One must always be cognizant of the
superficial loss rules. Essentially, if you or your spouse (either
directly or through an RRSP) purchases an identical share 30 calendar
days before or 30 days after a sale of shares, the capital loss is
denied and is added to the cost base of the new shares acquired.
While typically most people are looking at tax-loss selling at this time of year, you may also want to consider selling stocks with gains for the reasons discussed below.
Donation of Marketable Securities
If you wish to make a charitable donation, a great way to be altruistic and save tax is to donate a marketable security that has gone up in value. As discussed in this blog post, when you donate qualifying securities, the capital gain is not taxable and you get the charitable tax credit. Please read the blog post for more details.
While I don’t comment on rumours and conjecture,
there are many tax commentators who feel there is a good chance the
capital gains inclusion rate will increase from 50% to a higher rate in a
future budget. If you are in that camp, you may wish to lock in capital gains at the lower rate. As no-one knows if the capital gains rate will change, you need to review this with your advisor as the sale will be taxable immediately, even if you buy-back the same security (there are no superficial gain rules).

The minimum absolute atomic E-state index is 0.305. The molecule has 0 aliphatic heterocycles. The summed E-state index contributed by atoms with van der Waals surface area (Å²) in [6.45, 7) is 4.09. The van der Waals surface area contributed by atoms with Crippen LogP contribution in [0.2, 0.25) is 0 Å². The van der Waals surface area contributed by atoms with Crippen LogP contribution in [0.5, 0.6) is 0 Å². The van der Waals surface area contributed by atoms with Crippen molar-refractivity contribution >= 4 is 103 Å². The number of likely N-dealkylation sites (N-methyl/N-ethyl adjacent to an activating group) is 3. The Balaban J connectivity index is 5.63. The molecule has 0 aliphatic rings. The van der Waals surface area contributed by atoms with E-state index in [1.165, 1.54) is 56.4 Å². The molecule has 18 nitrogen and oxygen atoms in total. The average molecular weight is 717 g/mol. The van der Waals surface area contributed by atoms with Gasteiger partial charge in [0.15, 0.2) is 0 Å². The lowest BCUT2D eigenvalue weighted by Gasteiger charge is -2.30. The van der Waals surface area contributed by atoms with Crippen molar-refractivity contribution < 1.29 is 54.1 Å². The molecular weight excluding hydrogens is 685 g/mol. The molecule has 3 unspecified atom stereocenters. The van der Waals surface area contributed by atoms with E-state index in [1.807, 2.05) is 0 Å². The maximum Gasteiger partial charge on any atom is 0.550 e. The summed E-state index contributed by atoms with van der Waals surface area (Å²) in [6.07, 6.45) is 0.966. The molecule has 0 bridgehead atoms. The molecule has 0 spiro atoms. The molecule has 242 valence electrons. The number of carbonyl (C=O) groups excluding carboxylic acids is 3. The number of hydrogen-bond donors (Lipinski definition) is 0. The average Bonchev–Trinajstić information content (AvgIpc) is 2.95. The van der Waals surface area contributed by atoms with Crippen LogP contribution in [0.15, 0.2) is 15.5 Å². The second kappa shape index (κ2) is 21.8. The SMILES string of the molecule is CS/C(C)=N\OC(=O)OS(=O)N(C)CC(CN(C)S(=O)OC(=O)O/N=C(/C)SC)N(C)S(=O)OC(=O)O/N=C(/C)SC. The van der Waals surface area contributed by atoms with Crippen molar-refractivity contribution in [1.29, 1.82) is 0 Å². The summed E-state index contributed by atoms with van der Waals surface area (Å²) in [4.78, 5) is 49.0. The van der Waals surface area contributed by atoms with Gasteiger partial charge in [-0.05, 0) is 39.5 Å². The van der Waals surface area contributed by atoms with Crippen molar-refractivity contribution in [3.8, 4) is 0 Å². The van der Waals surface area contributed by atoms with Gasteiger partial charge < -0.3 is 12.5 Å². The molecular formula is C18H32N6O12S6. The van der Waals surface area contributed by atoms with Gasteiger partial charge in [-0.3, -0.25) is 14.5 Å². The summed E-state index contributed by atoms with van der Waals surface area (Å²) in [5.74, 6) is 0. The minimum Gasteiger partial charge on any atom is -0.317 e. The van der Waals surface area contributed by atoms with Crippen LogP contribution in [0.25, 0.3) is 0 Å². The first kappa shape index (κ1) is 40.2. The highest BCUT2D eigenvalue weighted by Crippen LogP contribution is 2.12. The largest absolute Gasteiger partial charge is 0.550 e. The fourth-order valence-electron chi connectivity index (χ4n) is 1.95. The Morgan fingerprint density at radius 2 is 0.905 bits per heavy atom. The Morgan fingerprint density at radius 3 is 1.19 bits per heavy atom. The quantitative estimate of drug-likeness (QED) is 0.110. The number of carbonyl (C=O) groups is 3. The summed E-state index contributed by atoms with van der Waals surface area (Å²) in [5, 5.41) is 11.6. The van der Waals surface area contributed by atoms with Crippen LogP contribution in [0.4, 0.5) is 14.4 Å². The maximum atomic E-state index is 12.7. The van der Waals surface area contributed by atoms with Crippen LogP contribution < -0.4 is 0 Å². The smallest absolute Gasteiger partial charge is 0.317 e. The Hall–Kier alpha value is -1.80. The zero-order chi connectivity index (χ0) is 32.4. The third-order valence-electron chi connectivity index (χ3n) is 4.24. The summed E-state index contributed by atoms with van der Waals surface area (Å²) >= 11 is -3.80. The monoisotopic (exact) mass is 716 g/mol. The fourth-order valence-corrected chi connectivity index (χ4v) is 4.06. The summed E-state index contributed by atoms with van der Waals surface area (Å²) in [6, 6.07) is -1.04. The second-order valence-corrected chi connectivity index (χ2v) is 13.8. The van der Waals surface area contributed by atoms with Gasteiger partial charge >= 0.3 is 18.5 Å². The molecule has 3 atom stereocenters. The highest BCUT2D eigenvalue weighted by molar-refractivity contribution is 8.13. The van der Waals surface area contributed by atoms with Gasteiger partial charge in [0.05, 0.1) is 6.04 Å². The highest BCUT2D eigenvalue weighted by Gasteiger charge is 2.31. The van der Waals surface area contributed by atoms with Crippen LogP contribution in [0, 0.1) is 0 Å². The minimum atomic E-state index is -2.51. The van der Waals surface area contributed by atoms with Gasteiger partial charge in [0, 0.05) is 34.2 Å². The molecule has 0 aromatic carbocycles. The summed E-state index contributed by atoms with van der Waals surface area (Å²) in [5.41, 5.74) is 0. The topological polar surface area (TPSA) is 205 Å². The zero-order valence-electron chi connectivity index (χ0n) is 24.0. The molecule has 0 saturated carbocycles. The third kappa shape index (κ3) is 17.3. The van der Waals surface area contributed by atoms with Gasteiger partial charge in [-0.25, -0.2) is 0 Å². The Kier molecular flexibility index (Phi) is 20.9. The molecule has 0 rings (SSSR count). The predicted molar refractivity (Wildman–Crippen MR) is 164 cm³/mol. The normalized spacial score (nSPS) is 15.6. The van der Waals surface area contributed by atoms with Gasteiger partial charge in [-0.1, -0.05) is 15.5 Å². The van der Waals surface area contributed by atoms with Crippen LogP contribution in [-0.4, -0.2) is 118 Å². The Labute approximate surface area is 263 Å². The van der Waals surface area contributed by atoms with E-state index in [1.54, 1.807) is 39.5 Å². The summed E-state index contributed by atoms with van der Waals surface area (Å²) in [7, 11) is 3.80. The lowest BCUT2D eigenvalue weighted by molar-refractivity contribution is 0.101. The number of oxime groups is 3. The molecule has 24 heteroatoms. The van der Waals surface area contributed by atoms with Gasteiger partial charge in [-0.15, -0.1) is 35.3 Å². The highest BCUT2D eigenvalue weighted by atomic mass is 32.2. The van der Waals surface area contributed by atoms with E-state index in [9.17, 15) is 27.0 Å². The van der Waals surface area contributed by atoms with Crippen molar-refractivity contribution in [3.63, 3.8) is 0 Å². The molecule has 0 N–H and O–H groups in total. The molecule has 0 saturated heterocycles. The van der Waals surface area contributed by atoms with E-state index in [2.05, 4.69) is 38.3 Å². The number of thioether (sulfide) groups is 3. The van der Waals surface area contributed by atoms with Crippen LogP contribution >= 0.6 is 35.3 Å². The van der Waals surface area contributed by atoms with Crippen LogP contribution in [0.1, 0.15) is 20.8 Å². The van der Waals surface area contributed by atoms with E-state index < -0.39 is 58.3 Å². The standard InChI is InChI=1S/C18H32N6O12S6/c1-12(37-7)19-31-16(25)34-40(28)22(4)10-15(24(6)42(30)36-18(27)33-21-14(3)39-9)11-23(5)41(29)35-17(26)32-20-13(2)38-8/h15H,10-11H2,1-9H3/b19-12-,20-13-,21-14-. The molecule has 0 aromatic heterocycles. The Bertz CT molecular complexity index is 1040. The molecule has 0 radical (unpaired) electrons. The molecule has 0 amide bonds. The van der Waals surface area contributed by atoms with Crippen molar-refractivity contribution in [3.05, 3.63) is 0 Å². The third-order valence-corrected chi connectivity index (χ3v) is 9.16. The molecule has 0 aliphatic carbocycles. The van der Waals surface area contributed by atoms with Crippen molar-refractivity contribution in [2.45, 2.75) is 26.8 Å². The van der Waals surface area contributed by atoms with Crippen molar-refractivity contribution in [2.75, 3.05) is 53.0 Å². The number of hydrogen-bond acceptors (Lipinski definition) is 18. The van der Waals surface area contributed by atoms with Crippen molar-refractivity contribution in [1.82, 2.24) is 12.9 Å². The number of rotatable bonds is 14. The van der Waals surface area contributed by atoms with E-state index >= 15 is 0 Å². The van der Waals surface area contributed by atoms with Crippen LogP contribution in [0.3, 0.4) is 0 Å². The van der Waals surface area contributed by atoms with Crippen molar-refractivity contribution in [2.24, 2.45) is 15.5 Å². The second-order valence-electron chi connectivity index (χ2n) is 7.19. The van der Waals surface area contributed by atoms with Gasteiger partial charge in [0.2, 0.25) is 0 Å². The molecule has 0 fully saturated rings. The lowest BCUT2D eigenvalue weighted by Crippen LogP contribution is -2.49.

It is important any 2021 tax planning trade be made by the settlement date, which my understanding is the trade date plus two days (U.S. exchanges may be different). See this excellent summary for a discussion of the difference between what is the trade date and what is the settlement date. The summary also includes the 2021 settlement dates for Canada and the U.S.
Corporations - Passive Income Rules
If you intend to tax gain/loss sell in your corporation, keep in mind the passive income rules. This will likely require you to speak to your accountant to determine whether a realized gain or loss would be more effective in a future year (to reduce the potential small business deduction clawback) than in the current year.
As discussed above, there are a multitude of factors to consider when tax gain/loss selling. It would therefore be prudent to start planning now with your advisors, so that you can consider all your options rather than frantically selling at the last minute.
This site provides general information on various tax issues and other matters. The information is not intended to constitute professional advice and may not be appropriate for a specific individual or fact situation.
It is written by the author solely in their personal capacity and cannot be
attributed to the accounting firm with which they are affiliated. It is not intended to constitute professional
advice, and neither the author nor the firm with which the author is associated
shall accept any liability in respect of any reliance on the information
contained herein. Readers should always consult with their professional advisors in respect of their particular
situation. Please note the blog post is time sensitive and subject to
changes in legislation or law.